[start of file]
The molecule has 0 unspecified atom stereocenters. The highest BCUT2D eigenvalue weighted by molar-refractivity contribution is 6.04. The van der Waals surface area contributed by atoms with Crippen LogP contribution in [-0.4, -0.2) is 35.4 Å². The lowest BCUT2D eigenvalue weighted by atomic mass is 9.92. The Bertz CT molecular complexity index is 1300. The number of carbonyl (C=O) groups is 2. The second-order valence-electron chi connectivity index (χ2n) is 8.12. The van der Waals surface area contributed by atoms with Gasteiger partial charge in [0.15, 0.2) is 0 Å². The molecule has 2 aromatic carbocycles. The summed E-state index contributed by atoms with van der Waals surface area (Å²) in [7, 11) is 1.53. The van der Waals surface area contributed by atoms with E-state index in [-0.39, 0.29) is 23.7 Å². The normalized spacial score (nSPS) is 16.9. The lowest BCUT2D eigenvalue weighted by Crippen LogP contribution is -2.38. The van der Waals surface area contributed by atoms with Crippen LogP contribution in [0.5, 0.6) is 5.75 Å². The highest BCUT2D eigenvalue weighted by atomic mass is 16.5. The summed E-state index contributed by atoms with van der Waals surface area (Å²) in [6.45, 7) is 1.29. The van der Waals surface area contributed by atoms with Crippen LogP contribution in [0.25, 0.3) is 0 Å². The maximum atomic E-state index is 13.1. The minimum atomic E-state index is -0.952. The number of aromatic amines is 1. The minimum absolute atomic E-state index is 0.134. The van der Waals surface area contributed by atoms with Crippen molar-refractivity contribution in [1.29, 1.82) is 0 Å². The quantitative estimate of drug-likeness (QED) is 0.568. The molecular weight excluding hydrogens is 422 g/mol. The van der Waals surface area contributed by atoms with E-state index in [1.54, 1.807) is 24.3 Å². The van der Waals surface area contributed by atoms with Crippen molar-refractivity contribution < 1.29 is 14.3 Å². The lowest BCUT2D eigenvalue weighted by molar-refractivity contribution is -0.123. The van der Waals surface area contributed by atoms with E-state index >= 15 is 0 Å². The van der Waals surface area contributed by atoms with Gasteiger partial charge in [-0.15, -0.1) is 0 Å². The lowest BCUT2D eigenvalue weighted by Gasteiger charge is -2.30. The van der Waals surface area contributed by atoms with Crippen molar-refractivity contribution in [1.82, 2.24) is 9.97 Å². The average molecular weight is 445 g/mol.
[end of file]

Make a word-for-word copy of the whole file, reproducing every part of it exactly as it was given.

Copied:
The molecule has 0 unspecified atom stereocenters. The highest BCUT2D eigenvalue weighted by molar-refractivity contribution is 6.04. The van der Waals surface area contributed by atoms with Crippen LogP contribution in [-0.4, -0.2) is 35.4 Å². The lowest BCUT2D eigenvalue weighted by atomic mass is 9.92. The Bertz CT molecular complexity index is 1300. The number of carbonyl (C=O) groups is 2. The second-order valence-electron chi connectivity index (χ2n) is 8.12. The van der Waals surface area contributed by atoms with Gasteiger partial charge in [0.15, 0.2) is 0 Å². The molecule has 2 aromatic carbocycles. The summed E-state index contributed by atoms with van der Waals surface area (Å²) in [7, 11) is 1.53. The van der Waals surface area contributed by atoms with E-state index in [-0.39, 0.29) is 23.7 Å². The normalized spacial score (nSPS) is 16.9. The lowest BCUT2D eigenvalue weighted by Crippen LogP contribution is -2.38. The van der Waals surface area contributed by atoms with Crippen LogP contribution in [0.5, 0.6) is 5.75 Å². The highest BCUT2D eigenvalue weighted by atomic mass is 16.5. The summed E-state index contributed by atoms with van der Waals surface area (Å²) in [6.45, 7) is 1.29. The van der Waals surface area contributed by atoms with Crippen LogP contribution in [0.25, 0.3) is 0 Å². The maximum atomic E-state index is 13.1. The minimum atomic E-state index is -0.952. The number of aromatic amines is 1. The minimum absolute atomic E-state index is 0.134. The van der Waals surface area contributed by atoms with Crippen molar-refractivity contribution in [1.29, 1.82) is 0 Å². The quantitative estimate of drug-likeness (QED) is 0.568. The molecular weight excluding hydrogens is 422 g/mol. The van der Waals surface area contributed by atoms with E-state index in [1.54, 1.807) is 24.3 Å². The van der Waals surface area contributed by atoms with Crippen molar-refractivity contribution < 1.29 is 14.3 Å². The lowest BCUT2D eigenvalue weighted by molar-refractivity contribution is -0.123. The van der Waals surface area contributed by atoms with E-state index >= 15 is 0 Å². The van der Waals surface area contributed by atoms with Gasteiger partial charge in [-0.15, -0.1) is 0 Å². The lowest BCUT2D eigenvalue weighted by Gasteiger charge is -2.30. The van der Waals surface area contributed by atoms with Crippen molar-refractivity contribution in [1.82, 2.24) is 9.97 Å². The average molecular weight is 445 g/mol.